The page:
Sunday penalty rate cuts to create Rocky region job opportunities: Landry
UPDATE: THE decision to amend the award for many Sunday workers will create jobs with more employers in Rockhampton and Yeppoon set to open on the day, Capricornia MP Michelle Landry says.
Ms Landry has hit back at Labor Senator Murray Watt who earlier called for her to cross the floor and back a Labor Private Member's Bill to prevent a penalty rates cut from taking effect.
Mr Watt said figures obtained from the Federal Parliamentary Library showed up to 11,508 Capricornia workers in the retail, food and hospitality industries faced a potential pay cut of up to $77 per week, if the penalty rates decision stood.
But Ms Landry said the Fair Work Commission's decision was about getting the balance right.
"The Fair Work Commission's decision is the result of a process that was instigated by Bill Shorten when he was Minister for Workplace Relations under the previous Labor government,” Ms Landry said in a statement.
"In 2013, Bill Shorten amended the Fair Work Act to specifically require the Fair Work Commission to review penalty rates as part of its award review process.
"I fully support workers getting paid more on weekends and public holidays, but you have to get the balance right. As an independent umpire, the Fair Work Commission took more than 5000 submissions from both unions and employer representatives before making its decision.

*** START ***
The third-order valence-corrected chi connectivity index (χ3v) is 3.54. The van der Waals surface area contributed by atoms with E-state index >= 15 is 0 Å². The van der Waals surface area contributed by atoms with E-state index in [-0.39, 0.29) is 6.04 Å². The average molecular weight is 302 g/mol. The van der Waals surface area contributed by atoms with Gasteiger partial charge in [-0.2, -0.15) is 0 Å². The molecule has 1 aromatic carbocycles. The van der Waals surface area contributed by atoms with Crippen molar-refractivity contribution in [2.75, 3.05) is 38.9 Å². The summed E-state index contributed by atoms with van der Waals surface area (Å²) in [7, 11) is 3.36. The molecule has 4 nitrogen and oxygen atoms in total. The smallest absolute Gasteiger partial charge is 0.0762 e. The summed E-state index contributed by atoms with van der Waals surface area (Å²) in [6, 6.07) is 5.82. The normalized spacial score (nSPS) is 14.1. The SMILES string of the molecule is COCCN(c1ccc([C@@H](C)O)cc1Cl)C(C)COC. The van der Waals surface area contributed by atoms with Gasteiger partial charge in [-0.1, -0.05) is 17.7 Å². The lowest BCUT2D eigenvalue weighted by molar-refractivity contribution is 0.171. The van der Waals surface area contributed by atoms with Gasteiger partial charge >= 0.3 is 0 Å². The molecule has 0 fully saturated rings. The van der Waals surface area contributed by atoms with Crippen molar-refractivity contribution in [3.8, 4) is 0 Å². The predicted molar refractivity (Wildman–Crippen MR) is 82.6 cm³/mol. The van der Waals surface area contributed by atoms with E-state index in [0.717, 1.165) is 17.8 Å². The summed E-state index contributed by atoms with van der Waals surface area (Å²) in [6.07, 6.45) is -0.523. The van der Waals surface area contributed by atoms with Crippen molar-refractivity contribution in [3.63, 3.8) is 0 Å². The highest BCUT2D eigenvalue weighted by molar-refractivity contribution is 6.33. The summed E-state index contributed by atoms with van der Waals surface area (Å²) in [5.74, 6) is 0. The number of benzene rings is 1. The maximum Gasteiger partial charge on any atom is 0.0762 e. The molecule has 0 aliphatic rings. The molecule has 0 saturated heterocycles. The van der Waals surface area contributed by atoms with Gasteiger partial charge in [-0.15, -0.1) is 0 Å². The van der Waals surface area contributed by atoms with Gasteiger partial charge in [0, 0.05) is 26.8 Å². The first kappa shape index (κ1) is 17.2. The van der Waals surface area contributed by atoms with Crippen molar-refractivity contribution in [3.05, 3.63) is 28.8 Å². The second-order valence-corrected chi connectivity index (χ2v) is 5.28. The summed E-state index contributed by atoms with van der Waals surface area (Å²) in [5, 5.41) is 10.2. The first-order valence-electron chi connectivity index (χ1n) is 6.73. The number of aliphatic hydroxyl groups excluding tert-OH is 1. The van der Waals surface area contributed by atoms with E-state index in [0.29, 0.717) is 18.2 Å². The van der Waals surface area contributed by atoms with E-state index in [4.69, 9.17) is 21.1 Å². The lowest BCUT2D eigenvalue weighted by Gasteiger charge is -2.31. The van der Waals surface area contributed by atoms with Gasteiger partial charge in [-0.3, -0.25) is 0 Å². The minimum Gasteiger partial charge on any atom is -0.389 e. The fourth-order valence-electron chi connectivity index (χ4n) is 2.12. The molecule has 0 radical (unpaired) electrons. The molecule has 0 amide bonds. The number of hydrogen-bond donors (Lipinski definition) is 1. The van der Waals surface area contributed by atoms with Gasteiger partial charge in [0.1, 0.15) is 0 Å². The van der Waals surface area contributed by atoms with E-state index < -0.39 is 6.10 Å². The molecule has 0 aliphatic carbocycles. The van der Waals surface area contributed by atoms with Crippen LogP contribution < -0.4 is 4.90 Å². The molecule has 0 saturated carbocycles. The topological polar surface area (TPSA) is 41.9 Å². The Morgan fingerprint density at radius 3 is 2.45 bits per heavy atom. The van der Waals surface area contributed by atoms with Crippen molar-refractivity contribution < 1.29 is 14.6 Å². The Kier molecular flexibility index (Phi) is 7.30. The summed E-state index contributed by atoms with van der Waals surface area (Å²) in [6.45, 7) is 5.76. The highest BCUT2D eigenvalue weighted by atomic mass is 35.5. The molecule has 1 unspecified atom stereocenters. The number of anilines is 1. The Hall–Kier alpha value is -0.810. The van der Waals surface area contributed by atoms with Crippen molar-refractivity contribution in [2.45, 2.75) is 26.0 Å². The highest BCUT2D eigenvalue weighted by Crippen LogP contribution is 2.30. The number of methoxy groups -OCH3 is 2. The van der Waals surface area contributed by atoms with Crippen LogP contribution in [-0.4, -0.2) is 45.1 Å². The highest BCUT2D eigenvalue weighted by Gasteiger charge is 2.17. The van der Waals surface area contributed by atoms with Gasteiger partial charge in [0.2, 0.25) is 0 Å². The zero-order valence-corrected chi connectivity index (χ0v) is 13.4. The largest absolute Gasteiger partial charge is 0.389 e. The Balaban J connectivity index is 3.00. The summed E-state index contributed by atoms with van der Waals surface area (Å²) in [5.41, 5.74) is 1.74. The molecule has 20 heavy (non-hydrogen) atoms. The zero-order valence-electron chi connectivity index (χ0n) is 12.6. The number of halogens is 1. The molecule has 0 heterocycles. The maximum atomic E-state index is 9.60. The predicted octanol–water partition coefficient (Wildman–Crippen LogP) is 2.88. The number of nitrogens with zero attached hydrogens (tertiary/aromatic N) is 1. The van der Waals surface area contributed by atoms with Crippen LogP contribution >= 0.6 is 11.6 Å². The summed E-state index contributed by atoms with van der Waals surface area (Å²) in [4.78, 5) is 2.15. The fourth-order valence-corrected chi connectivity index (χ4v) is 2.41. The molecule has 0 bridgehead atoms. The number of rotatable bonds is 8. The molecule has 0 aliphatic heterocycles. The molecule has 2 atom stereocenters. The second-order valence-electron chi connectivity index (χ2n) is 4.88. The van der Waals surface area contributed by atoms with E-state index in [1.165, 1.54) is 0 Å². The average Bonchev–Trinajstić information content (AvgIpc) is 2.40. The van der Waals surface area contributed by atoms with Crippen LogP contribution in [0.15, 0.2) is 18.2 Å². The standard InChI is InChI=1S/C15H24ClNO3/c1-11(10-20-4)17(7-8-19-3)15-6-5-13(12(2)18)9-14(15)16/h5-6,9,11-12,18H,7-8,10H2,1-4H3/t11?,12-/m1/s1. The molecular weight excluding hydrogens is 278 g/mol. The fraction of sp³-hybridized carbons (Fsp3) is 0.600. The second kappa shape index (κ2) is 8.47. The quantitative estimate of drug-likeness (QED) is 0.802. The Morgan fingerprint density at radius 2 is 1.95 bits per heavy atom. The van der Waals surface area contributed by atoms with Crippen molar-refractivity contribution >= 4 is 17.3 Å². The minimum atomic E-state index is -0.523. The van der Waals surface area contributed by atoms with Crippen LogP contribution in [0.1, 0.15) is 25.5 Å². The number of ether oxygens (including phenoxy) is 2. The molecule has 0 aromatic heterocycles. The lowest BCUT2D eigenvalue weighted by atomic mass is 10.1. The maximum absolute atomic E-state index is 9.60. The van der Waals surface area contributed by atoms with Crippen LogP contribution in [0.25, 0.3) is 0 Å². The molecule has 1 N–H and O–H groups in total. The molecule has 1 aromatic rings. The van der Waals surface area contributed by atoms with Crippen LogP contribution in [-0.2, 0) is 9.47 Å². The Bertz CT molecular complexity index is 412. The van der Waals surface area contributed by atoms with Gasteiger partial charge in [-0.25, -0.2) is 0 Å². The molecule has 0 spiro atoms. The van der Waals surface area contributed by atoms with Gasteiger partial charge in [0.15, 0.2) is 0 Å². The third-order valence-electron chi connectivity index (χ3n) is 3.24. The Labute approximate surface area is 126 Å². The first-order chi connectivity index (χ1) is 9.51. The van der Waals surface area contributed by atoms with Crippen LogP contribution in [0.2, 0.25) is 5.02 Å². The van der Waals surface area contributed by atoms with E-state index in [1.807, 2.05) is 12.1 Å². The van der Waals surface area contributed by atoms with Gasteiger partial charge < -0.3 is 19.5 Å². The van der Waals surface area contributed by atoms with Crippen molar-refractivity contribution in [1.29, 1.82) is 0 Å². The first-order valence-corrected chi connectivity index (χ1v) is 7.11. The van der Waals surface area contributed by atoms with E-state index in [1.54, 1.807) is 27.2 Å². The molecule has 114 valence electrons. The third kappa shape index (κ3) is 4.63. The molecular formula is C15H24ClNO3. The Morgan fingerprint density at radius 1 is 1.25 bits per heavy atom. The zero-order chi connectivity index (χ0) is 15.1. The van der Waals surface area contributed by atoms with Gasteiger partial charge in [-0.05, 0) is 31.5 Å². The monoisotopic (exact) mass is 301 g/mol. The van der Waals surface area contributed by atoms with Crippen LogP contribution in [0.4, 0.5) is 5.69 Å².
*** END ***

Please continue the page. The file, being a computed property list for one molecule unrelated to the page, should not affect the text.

"Everyone knows there is a trade-off between the level of penalty rates, and the availability of jobs on weekends.
"I've spoken to many employers across Rockhampton and Yeppoon who are unable to open on a Sunday. Now, they can. This decision creates more opportunities for jobs in our region.
"If Murray Watt chose to live in regional Queensland - instead of lecturing regional Queensland - he would know that the most important issue facing Central Queensland is local jobs.”
EARLIER: NEW figures reveal more than 11,000 Capricornia workers will be hard hit by last week's shock decision to cut penalty rates, a Labor senator claims.
Labor senator for Queensland Murray Watt said figures obtained from the Federal Parliamentary Library showed up to 11,508 Capricornia workers in the retail, food and hospitality industries faced a potential pay cut of up to $77 per week, if the penalty rates decision stood.
Senator Watt said under the Turnbull Government, wages in Australia were growing less than ever before.
"This latest pay cut is even more bad news for Capricornia workers and their families,” Senator Watt said.
"It is also bad for the Central Queensland economy, as these workers will now have less money to spend in local shops, restaurants and other businesses.
"Labor is determined to stop this damage being inflicted on our local workers and economy.”
He said the ALP would today introduce a Private Member's Bill to prevent the penalty rates cut from taking effect and to ensure that in the future, penalty rates couldn't be cut if it results in a reduction in workers' take-home pay.
He said with the Government holding a one seat majority, if Capricornia MP Michelle Landry crossed the floor to vote with Labor and the crossbenchers, they could stop penalty rates being cut.
"Ms Landry must tell us if she will stand up for Capricornia, or stand by as our local workers and economy suffer,” Senator Watt said.
A response has been sought from Ms Landry's office.